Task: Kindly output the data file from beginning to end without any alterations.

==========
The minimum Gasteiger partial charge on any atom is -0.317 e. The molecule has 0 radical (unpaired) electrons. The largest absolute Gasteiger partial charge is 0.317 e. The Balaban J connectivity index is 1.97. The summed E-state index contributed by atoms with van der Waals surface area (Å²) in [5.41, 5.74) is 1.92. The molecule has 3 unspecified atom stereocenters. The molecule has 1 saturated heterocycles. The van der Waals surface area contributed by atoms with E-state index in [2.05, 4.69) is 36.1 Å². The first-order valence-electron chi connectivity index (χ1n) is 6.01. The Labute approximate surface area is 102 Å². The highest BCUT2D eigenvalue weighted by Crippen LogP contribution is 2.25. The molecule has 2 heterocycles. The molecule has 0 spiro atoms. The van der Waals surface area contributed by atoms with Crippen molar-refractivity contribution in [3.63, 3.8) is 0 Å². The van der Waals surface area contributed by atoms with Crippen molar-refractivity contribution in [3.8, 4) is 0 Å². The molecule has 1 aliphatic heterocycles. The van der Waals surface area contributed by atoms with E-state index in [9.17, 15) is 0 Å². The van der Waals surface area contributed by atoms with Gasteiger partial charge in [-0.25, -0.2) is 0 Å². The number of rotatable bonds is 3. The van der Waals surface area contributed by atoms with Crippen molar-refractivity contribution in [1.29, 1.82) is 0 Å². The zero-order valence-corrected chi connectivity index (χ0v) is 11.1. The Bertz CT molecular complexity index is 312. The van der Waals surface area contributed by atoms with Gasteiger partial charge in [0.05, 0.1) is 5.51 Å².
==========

The minimum Gasteiger partial charge on any atom is -0.317 e. The molecule has 0 radical (unpaired) electrons. The largest absolute Gasteiger partial charge is 0.317 e. The Balaban J connectivity index is 1.97. The summed E-state index contributed by atoms with van der Waals surface area (Å²) in [5.41, 5.74) is 1.92. The molecule has 3 unspecified atom stereocenters. The molecule has 1 saturated heterocycles. The van der Waals surface area contributed by atoms with E-state index in [2.05, 4.69) is 36.1 Å². The first-order valence-electron chi connectivity index (χ1n) is 6.01. The Labute approximate surface area is 102 Å². The highest BCUT2D eigenvalue weighted by Crippen LogP contribution is 2.25. The molecule has 2 heterocycles. The molecule has 0 spiro atoms. The van der Waals surface area contributed by atoms with Crippen molar-refractivity contribution in [3.63, 3.8) is 0 Å². The van der Waals surface area contributed by atoms with Crippen molar-refractivity contribution in [3.8, 4) is 0 Å². The molecule has 1 aliphatic heterocycles. The van der Waals surface area contributed by atoms with E-state index in [9.17, 15) is 0 Å². The van der Waals surface area contributed by atoms with Gasteiger partial charge in [-0.25, -0.2) is 0 Å². The number of rotatable bonds is 3. The van der Waals surface area contributed by atoms with Crippen molar-refractivity contribution in [1.29, 1.82) is 0 Å². The zero-order valence-corrected chi connectivity index (χ0v) is 11.1. The Bertz CT molecular complexity index is 312. The van der Waals surface area contributed by atoms with Gasteiger partial charge in [0.05, 0.1) is 5.51 Å².